Wisdom and Faith

 

My mother always said, “The burnt hand teaches best.” This usually was in response to when I did something reckless or was naïve about the consequences of my action, and usually in defiance of her warnings. It is the type of practical and common sense attitude that women of my mother’s generation would live by. 
OK I’ll be honest, my mother never said that. It would have been wise advice and I may have heeded it had she continually allowed me to injure myself with my own stubbornness and ignorance. My Mom, along with my aunts and grandmothers, were overprotective and watched over me like nervous hens. Rarely did I have an opportunity to risk life and limb and when I did I was nursed, pampered and lectured to the point that a broken bone or serious contusion would have been preferable.
My Mom simply could not conceive nor comprehend why any little boy would want to climb a tree, jump off a building, roll down the side of a hill, jump into a lake or pop a wheelie. She was mystified that my two brothers and I relished risking our youthful lives in such activities. So rather than letting us learned from “burnt hand”, she kept us away from any source of danger or harm.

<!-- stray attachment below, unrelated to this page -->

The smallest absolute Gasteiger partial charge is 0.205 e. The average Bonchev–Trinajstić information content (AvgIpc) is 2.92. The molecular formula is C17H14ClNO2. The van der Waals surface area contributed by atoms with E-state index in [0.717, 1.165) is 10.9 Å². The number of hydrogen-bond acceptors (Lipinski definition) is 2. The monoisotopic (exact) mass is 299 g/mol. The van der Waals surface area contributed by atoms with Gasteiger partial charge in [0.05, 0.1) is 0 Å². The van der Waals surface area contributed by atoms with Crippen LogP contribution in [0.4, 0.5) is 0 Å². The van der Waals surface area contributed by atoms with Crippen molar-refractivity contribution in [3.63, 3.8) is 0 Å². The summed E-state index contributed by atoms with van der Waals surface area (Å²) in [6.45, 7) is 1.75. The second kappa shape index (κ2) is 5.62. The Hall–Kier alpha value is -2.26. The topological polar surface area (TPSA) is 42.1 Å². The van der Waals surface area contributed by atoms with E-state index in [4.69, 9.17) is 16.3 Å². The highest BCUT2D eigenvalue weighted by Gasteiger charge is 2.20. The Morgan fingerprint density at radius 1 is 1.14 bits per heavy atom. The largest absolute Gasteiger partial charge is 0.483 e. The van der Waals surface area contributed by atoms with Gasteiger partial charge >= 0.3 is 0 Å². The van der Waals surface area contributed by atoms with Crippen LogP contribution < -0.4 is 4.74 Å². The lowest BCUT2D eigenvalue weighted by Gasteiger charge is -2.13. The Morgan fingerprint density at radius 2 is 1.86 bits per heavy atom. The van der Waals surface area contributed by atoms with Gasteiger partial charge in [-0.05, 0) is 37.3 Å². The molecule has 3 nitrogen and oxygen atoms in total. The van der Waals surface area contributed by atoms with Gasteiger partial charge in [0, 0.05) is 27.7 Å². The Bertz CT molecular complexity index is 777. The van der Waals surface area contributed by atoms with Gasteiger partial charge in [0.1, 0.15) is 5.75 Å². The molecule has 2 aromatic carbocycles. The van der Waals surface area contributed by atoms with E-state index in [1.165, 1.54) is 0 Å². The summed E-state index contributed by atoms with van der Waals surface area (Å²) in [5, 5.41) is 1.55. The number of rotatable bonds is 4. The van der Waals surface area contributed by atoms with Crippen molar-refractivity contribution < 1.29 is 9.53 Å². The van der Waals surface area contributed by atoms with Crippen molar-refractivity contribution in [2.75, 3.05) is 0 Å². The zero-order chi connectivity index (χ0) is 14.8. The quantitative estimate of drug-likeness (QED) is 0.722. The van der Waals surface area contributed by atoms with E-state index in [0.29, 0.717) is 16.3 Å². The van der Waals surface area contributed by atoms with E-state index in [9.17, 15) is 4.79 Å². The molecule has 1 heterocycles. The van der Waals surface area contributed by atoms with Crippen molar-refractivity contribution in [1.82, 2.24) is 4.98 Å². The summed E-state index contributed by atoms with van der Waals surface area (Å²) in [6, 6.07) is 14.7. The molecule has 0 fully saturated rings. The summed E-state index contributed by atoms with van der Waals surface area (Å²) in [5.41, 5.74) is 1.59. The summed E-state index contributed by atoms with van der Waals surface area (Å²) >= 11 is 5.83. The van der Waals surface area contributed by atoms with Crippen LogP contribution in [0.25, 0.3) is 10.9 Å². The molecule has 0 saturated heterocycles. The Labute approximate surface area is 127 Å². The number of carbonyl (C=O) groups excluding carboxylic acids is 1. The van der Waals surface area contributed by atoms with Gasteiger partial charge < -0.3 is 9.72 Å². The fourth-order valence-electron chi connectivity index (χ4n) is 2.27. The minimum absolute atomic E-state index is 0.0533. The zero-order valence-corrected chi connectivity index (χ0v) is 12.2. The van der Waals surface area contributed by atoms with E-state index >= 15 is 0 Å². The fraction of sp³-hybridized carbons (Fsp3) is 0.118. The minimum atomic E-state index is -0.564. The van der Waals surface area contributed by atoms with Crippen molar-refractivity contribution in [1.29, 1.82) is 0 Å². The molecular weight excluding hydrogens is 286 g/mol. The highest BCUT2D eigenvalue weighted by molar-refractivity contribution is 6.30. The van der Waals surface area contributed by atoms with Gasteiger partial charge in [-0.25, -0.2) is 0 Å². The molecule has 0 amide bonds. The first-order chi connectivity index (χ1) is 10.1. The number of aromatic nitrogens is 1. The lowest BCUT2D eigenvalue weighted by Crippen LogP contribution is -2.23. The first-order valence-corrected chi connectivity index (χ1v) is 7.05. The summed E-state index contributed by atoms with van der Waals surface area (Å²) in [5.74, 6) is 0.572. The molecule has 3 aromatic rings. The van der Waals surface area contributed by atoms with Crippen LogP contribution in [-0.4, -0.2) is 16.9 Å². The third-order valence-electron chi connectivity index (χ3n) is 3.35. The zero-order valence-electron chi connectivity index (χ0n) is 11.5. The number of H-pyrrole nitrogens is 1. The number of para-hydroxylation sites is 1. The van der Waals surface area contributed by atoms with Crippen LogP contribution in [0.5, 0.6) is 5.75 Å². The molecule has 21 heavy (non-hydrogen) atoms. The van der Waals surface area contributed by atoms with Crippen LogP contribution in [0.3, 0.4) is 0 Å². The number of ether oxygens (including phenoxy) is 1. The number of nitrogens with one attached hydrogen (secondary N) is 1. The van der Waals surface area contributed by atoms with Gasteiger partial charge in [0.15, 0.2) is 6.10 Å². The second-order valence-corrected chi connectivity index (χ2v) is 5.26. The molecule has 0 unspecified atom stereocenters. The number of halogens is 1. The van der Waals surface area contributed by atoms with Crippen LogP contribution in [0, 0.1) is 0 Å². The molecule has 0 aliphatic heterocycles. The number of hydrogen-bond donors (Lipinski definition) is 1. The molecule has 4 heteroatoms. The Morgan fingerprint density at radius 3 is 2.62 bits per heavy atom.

In the Jewish culture of ancient times, women were second class citizens. They had no political rights and little recourse in the law. Yet they were acknowledged as worthy overseers of the family which was the bedrock of Jewish culture and held in the highest esteem. So when the early writers of Proverbs wanted to emphasis the importance of Wisdom in their culture, they used the figure of a woman to personify it.  For the Israelites, wisdom was held in the same high regards as many cultures honored courage or strength.
In the book of Proverbs wisdom was a guiding presence before the creation and essential in God’s intention for humanity. Wisdom was not a separate entity or being who served God, but a facet of God’s will and persona. In Proverbs, the figure of the woman speaking to her son is a metaphor showing how God uses wisdom to reveal truth and knowledge to the world. Its purpose is to guide us towards unquestioning faith.
For modern Christians, wisdom is an essential element of our sanctification towards Christ.  It is entwined with the Holy Spirit and allows us to accept faith as foundational in our relationship with God. As we seek wisdom through the Holy Spirit we become more like Christ and become the disciples that Jesus intended for us to be.